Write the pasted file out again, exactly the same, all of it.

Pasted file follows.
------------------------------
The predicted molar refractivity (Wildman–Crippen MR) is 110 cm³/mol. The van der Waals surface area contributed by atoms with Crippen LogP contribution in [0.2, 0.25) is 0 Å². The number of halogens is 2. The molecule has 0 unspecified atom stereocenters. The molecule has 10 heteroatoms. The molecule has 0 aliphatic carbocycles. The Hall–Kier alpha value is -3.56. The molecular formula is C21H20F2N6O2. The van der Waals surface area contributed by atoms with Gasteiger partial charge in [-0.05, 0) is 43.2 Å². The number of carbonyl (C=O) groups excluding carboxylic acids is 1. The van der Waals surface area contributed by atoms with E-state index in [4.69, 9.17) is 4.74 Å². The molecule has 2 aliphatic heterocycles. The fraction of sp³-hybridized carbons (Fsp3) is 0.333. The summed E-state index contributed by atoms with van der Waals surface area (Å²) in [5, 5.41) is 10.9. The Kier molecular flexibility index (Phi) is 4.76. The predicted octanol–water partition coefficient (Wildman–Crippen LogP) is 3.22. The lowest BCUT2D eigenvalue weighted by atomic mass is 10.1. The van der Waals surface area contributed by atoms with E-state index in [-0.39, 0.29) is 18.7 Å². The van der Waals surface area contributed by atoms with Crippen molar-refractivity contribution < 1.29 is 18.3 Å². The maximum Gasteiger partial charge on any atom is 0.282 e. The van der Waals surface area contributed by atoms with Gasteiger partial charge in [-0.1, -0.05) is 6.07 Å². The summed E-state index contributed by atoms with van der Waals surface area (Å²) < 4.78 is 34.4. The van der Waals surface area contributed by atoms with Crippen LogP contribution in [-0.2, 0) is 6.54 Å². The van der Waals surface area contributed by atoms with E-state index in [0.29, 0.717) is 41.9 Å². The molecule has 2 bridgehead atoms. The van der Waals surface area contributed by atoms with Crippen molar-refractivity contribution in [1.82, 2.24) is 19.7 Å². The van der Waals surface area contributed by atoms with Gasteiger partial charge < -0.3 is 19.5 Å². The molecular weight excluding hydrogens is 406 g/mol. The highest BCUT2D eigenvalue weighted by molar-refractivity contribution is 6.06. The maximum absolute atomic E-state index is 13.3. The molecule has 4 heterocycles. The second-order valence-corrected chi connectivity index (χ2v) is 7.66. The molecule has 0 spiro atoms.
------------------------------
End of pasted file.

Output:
The predicted molar refractivity (Wildman–Crippen MR) is 110 cm³/mol. The van der Waals surface area contributed by atoms with Crippen LogP contribution in [0.2, 0.25) is 0 Å². The number of halogens is 2. The molecule has 0 unspecified atom stereocenters. The molecule has 10 heteroatoms. The molecule has 0 aliphatic carbocycles. The Hall–Kier alpha value is -3.56. The molecular formula is C21H20F2N6O2. The van der Waals surface area contributed by atoms with Gasteiger partial charge in [-0.05, 0) is 43.2 Å². The number of carbonyl (C=O) groups excluding carboxylic acids is 1. The van der Waals surface area contributed by atoms with E-state index in [4.69, 9.17) is 4.74 Å². The molecule has 2 aliphatic heterocycles. The fraction of sp³-hybridized carbons (Fsp3) is 0.333. The summed E-state index contributed by atoms with van der Waals surface area (Å²) in [5, 5.41) is 10.9. The Kier molecular flexibility index (Phi) is 4.76. The predicted octanol–water partition coefficient (Wildman–Crippen LogP) is 3.22. The lowest BCUT2D eigenvalue weighted by atomic mass is 10.1. The van der Waals surface area contributed by atoms with E-state index in [-0.39, 0.29) is 18.7 Å². The van der Waals surface area contributed by atoms with Crippen molar-refractivity contribution < 1.29 is 18.3 Å². The maximum Gasteiger partial charge on any atom is 0.282 e. The van der Waals surface area contributed by atoms with Gasteiger partial charge in [-0.1, -0.05) is 6.07 Å². The summed E-state index contributed by atoms with van der Waals surface area (Å²) < 4.78 is 34.4. The van der Waals surface area contributed by atoms with Crippen LogP contribution in [-0.2, 0) is 6.54 Å². The van der Waals surface area contributed by atoms with E-state index in [0.29, 0.717) is 41.9 Å². The molecule has 2 bridgehead atoms. The van der Waals surface area contributed by atoms with Crippen molar-refractivity contribution in [1.82, 2.24) is 19.7 Å². The van der Waals surface area contributed by atoms with Gasteiger partial charge < -0.3 is 19.5 Å². The molecular weight excluding hydrogens is 406 g/mol. The highest BCUT2D eigenvalue weighted by molar-refractivity contribution is 6.06. The maximum absolute atomic E-state index is 13.3. The molecule has 4 heterocycles. The second-order valence-corrected chi connectivity index (χ2v) is 7.66. The molecule has 0 spiro atoms.